Hence the saying: If you know the enemy and know yourself, you need not fear the result of a hundred battles. If you know yourself but not the enemy, for every victory gained you will also suffer a defeat.

If you know neither the enemy nor yourself, you will succumb in every battle.

Walker allowed an easily riled opponent to work themselves into a frenzy, and continue to escalate their actions and never once showed a reaction. (“If your opponent is choleric of temper seek to irritate him”)

He feigned weakness in order to give the protesters time to make themselves unsympathetic to the public. (“Pretend to be weak, that he may grow arrogant.”)

The longer the protests went on, the more the public grew weary of hearing about it, and the more the public saw the protesters as unsympathetic tantrum throwers.

Then when the time was right, the GOP removed several provisions from the bill and passed it without needing a quorum. (“When we are near, we must make the enemy believe we are far away”)  They could have done that immediately, but they chose to wait.

Changing and passing the bill too soon would have not allowed the public to tire of the protests and then breathe a sigh of relief when the bill was ultimately passed. Most people probably said “I’m just glad that is all over now.” thinking that the protests and antics would now stop.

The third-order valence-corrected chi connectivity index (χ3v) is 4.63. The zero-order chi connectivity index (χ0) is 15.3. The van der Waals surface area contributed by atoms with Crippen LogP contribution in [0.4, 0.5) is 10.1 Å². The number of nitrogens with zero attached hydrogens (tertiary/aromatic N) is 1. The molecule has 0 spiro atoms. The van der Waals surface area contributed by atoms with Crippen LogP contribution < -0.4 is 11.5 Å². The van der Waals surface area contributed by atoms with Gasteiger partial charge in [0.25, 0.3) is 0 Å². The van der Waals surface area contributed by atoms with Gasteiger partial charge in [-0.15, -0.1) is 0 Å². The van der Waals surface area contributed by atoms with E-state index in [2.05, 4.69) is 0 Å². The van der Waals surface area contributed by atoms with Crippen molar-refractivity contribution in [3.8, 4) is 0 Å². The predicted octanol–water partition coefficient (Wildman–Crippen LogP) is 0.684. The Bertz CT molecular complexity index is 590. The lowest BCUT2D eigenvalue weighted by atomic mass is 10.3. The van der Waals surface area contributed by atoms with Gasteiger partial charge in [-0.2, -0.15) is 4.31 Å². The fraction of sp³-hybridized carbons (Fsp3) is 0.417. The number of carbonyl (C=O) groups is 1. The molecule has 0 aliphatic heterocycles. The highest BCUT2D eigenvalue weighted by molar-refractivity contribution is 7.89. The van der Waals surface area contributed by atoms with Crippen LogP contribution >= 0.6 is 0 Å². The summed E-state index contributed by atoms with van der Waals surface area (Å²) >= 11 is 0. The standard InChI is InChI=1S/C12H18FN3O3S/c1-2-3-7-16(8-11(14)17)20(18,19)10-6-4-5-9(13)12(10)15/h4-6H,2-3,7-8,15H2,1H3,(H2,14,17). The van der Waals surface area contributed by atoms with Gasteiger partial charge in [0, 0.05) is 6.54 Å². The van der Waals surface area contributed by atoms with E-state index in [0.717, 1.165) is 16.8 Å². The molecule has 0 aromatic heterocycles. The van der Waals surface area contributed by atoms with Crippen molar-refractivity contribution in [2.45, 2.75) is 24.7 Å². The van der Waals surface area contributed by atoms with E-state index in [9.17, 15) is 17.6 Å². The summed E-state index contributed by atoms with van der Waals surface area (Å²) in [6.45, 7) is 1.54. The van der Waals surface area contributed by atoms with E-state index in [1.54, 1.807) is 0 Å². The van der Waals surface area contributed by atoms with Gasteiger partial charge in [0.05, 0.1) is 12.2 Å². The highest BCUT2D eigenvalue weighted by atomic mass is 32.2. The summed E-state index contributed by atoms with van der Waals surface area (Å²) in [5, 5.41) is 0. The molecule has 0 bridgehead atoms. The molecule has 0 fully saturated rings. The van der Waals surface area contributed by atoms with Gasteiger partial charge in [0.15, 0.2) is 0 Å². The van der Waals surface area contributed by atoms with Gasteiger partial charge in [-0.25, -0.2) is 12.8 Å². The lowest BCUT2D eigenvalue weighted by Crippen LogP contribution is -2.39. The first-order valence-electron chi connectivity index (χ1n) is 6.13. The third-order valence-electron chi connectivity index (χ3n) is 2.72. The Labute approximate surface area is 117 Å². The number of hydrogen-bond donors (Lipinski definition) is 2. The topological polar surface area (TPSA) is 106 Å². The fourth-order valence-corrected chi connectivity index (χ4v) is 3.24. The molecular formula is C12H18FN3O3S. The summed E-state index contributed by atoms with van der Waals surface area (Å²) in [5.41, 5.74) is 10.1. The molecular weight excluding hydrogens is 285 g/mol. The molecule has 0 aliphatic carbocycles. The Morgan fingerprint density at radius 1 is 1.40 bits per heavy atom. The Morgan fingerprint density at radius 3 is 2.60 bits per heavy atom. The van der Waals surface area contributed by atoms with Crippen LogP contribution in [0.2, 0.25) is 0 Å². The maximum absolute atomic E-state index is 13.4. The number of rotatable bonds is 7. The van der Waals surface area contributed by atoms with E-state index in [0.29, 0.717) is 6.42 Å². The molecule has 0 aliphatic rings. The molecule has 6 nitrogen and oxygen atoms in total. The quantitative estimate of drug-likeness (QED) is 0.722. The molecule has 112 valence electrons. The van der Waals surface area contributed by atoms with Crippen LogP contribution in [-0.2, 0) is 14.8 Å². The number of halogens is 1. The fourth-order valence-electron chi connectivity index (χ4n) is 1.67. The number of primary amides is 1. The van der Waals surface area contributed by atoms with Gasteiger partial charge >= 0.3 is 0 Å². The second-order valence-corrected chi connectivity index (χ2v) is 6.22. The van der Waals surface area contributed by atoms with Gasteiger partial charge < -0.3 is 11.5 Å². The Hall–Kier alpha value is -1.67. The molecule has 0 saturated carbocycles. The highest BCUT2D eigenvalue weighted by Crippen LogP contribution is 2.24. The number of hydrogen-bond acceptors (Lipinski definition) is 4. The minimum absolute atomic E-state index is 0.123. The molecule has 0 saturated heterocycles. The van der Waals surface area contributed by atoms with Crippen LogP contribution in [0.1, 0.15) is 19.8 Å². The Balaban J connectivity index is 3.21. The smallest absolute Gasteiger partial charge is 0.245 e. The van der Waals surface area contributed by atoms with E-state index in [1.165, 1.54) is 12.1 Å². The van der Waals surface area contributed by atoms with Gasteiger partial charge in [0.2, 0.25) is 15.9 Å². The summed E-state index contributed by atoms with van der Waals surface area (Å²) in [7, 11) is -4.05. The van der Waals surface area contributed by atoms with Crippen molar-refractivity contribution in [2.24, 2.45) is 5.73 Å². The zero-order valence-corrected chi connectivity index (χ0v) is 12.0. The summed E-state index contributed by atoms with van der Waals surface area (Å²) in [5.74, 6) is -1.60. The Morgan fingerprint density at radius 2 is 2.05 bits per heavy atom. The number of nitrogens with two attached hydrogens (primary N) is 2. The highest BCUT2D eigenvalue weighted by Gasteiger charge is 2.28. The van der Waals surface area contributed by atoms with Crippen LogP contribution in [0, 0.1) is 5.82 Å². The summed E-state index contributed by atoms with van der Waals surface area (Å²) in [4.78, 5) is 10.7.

Both sides knew, though, that this was just the first battle in a longer war. The unions were now even more enraged, as I am sure Walker expected them to be. This meant even MORE radical actions as per the Alinsky playbook.

The unions became increasingly thuggish and brutal.

They turned their anger on to private citizens and businesses with even the slightest connection to Walker. Local shops who may have given Walker $100 once, an entire chain of gas stations (Quik Trip) and every other entity with any minor connection to Walker were made targets, protested and their employees and customers were harassed.

Worst of all they began to ratchet up the harassment of members of the legislature. Death threats were (and still are unfortunately) common. Imagine a child red faced with rage and having the most almighty of fits and you get the idea.

And still Walker refused the bait. He did NOT react, and neither did the rest of the GOP. They sat quietly and watched it unfold. They pointed out the actions and condemned them, but made little effort to actually stop it.